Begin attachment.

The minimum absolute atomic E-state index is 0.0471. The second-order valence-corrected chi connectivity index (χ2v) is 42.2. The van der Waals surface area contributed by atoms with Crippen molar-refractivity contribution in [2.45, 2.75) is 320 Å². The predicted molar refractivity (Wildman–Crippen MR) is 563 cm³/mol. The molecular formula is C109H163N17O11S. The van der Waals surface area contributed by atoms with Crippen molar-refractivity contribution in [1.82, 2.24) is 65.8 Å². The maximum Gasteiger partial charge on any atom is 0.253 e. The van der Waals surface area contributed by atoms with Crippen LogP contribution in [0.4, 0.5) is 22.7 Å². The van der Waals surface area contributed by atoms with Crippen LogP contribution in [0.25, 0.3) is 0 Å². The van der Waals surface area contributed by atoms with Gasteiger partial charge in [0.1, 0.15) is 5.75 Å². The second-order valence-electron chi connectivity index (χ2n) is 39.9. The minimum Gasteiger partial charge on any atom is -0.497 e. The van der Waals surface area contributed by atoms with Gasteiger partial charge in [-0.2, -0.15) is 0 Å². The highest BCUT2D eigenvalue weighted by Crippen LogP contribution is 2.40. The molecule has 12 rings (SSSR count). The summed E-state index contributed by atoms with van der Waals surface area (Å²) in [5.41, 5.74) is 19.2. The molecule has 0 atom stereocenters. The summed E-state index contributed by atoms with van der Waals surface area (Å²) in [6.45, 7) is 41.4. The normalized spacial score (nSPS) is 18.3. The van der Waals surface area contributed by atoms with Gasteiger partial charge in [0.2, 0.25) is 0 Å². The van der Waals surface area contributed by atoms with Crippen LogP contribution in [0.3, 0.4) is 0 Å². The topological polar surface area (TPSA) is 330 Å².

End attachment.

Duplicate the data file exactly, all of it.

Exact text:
The minimum absolute atomic E-state index is 0.0471. The second-order valence-corrected chi connectivity index (χ2v) is 42.2. The van der Waals surface area contributed by atoms with Crippen molar-refractivity contribution in [2.45, 2.75) is 320 Å². The predicted molar refractivity (Wildman–Crippen MR) is 563 cm³/mol. The molecular formula is C109H163N17O11S. The van der Waals surface area contributed by atoms with Crippen molar-refractivity contribution in [1.82, 2.24) is 65.8 Å². The maximum Gasteiger partial charge on any atom is 0.253 e. The van der Waals surface area contributed by atoms with Crippen LogP contribution in [0.4, 0.5) is 22.7 Å². The van der Waals surface area contributed by atoms with Crippen LogP contribution in [0.25, 0.3) is 0 Å². The van der Waals surface area contributed by atoms with Gasteiger partial charge in [0.1, 0.15) is 5.75 Å². The second-order valence-electron chi connectivity index (χ2n) is 39.9. The minimum Gasteiger partial charge on any atom is -0.497 e. The van der Waals surface area contributed by atoms with Gasteiger partial charge in [-0.2, -0.15) is 0 Å². The highest BCUT2D eigenvalue weighted by Crippen LogP contribution is 2.40. The molecule has 12 rings (SSSR count). The summed E-state index contributed by atoms with van der Waals surface area (Å²) in [5.41, 5.74) is 19.2. The molecule has 0 atom stereocenters. The summed E-state index contributed by atoms with van der Waals surface area (Å²) in [6.45, 7) is 41.4. The normalized spacial score (nSPS) is 18.3. The van der Waals surface area contributed by atoms with Gasteiger partial charge in [0.2, 0.25) is 0 Å². The van der Waals surface area contributed by atoms with Crippen LogP contribution in [0.3, 0.4) is 0 Å². The topological polar surface area (TPSA) is 330 Å².